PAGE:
A shop selling "Certificates of Normalcy" was par for the course in Farr Windward.
          
A weird fighter/cleric named Ougo joined the party. Or, I guess, he was just acting weird. As we explored the town and defeated a series of Kraken spies, it turned out he had a plan to free the people of Farr Windward. It involved recovering the brand used on the exiles in the first place, then using it on Tulgar Wrighttson, leader of Orlumbor, so that he'd have to either go into exile himself or annul the entire branding system and thus free Farr Windward. At the same time, the party was trying to convince Wrighttson that the ships blockading his harbor were not from Waterdeep, despite their false flags, but rather the Luskan pirates.

It all worked out, but the plot started to annoy me a bit. It seems far too easy for the evil forces to convince the members of the Lords' Alliance that they're being betrayed. Has this part of the world never heard of false flags and stolen uniforms before? If my party hadn't come around, would they have even bothered to contact each other and straighten things out? And here's a tip for time travelers: When you go back to 1930s Germany, just kill Hitler. Don't try to stop the Holocaust by slipping a Star of David armband on him at night. There are ways for the wealthy and powerful to get around such things. This is the second game I can think of that uses this trope, the other being Dishonored, and it didn't make any more sense there.
               
"Guards, take him away!" "Sorry, sir, we have to arrest you now, even though if you had acquired that brand through any legitimate process, we almost certainly would have heard about it."
         
A store in Farr Windward sold indecipherable equipment called "Farrberjiks." But because I had more money than I knew what to do with, I bought everyone "Farrberjik Lined Boots," and damned if they didn't subtract a point from armor class.
          
I have no idea.
         
The caves in between the two cities had some interesting encounters with enemies I've never heard of before: giant kampfults, great vilstraks, and rock reptiles. Kampfults seem like giant collections of vines; vilstraks look like earth elementals; and rock reptiles are, like their name suggests, giant lizards made out of stone. None was terribly hard, but kampfults seem to have some kind of "smothering" attack, much like shambling mounds, that keep a character immobile until the beast is killed.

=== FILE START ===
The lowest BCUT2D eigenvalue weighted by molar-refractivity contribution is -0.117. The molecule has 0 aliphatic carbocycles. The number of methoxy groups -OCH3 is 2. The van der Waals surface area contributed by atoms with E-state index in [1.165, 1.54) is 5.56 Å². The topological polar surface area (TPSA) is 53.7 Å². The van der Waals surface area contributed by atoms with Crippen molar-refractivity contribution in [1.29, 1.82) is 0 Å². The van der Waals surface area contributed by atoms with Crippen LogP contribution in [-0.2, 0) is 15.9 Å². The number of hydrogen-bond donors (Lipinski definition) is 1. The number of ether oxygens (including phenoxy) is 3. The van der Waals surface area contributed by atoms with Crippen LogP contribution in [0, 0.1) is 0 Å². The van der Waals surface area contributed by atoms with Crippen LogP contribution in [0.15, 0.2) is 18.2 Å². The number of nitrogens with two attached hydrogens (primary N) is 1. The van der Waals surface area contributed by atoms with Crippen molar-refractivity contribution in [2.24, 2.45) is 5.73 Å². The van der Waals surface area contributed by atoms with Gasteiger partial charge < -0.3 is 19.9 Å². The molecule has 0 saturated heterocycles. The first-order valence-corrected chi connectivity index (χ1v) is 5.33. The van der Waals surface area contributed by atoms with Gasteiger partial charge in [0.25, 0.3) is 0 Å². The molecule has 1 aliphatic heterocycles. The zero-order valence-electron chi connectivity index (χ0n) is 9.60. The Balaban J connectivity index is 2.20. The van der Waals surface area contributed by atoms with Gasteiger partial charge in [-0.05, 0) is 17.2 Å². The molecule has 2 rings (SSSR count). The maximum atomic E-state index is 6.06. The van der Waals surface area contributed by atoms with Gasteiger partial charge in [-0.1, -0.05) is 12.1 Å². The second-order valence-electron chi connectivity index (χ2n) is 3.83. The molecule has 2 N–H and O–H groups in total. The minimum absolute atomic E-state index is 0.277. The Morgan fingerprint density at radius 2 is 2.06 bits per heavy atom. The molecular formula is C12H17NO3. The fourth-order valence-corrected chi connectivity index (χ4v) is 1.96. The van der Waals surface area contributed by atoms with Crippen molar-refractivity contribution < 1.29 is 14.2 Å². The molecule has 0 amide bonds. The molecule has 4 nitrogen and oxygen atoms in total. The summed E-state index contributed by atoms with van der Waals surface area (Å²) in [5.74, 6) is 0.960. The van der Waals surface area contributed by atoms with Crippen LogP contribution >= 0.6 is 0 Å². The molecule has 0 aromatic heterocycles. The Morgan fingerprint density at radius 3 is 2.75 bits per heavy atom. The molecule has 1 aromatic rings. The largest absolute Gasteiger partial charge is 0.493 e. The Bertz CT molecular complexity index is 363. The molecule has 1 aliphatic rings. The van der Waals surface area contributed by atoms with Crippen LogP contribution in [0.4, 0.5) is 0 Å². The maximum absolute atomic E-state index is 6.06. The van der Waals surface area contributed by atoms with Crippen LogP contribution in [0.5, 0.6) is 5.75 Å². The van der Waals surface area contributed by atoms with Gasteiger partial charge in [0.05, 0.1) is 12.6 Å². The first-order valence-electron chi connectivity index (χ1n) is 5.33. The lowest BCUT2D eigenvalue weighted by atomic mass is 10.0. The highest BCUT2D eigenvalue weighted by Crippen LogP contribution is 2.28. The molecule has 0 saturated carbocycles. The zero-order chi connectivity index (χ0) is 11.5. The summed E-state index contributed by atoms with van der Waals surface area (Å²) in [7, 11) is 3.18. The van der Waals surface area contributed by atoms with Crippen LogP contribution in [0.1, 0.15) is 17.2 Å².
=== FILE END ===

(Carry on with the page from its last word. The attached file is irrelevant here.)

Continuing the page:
Both responded satisfyingly to "Fireball."
        
As we prepared to sail away from Orlumbor, Siulajia got kidnapped by some sailors who hauled her off in a burlap sack. The captain of the transport ship refused to follow the kidnappers, and I had options to stay or take the ship to its original destination. Since the game didn't give me enough information to determine which option would get me closer to Siulajia, I decided to stay with the ship and head for Mintarn. Broadside was sad.

The problem in Mintarn was the same as in Orlumbor: Luskan pirates pretending to be the Waterdeep navy, blockading the port. About half of the city's available squares were water, and it didn't take long to clear out the rest of the buildings and warehouses of the various groups of giants, Hosttower mages, Kraken spies, and Zhentil lords that were gathered there. One battle introduced an efreet.
          
The "Lucky Paper" outlines the group's plan for Orlumbor. But do the Luskan pirates and the Waterdeep navy really use the same ships? Is the flag itself really the only way to tell?
          
We were joined for a time by Princess Jagaerda of Gundarlun, also a companion from the first game, who as a powerful fighter was a nice replacement for Siulajia. I found her late in my explorations of the city, though, and she departed when we returned to the mainland.

Eventually, we found the necessary enemy papers to prove that they were using fake Waterdeep uniforms and flags, and we presented these to the leader of Mintarn, ominously named The Tyrant, who gave us a +3 trident as a reward. My ranger used it for the rest of the game.
             
My party really is just the most pathetic group of do-gooders.
        
We returned to Neverwinter. During our absence, Lord Nasher apparently discovered the truth about things, as he was extremely apologetic for disbelieving us and exiling us in the first place. He asked us to hunt around the city for the missing ambassadors, and we found them both in secret areas after defeating their captors in battle.
           
This has never gotten old and never will get old.
           
We went back to Luskan at this point but still couldn't find anything new to do in the city, with one exception. We ran into Princess Jagaerda again just as she defeated a band of evil forces, and she recommended that we take a ship for Ruathym, where the leader, Captain Redleg, had either been captured or turned by the conspiracy. It was another map of clearing buildings before convincing the leader of our cause and getting his support.
            
Now I want to rewatch The Outlaw Josey Wales.
         
Redleg joined the party for a while and helped us clear out the rest of the town. He departed just as we ran into Jagaerda again, and she joined us for the second time.
                  
Jagaerda tempts a blogger to devolve into crudity.
           
My party had gained a couple levels, and I wanted to try the Luskan Hosttower again. Unfortunately, upon return to the Hosttower, it was just locked. I couldn't trigger the same battle again. Fortunately, the game now let us assault the homes of the pirate captains and otherwise have our vengeance on the city. In some building, we came across a bunch of guards holding Siulajia. She and Broadside were joyously reunited--just as Ougo decided to return home. Jagaerda also left us when we left Luskan.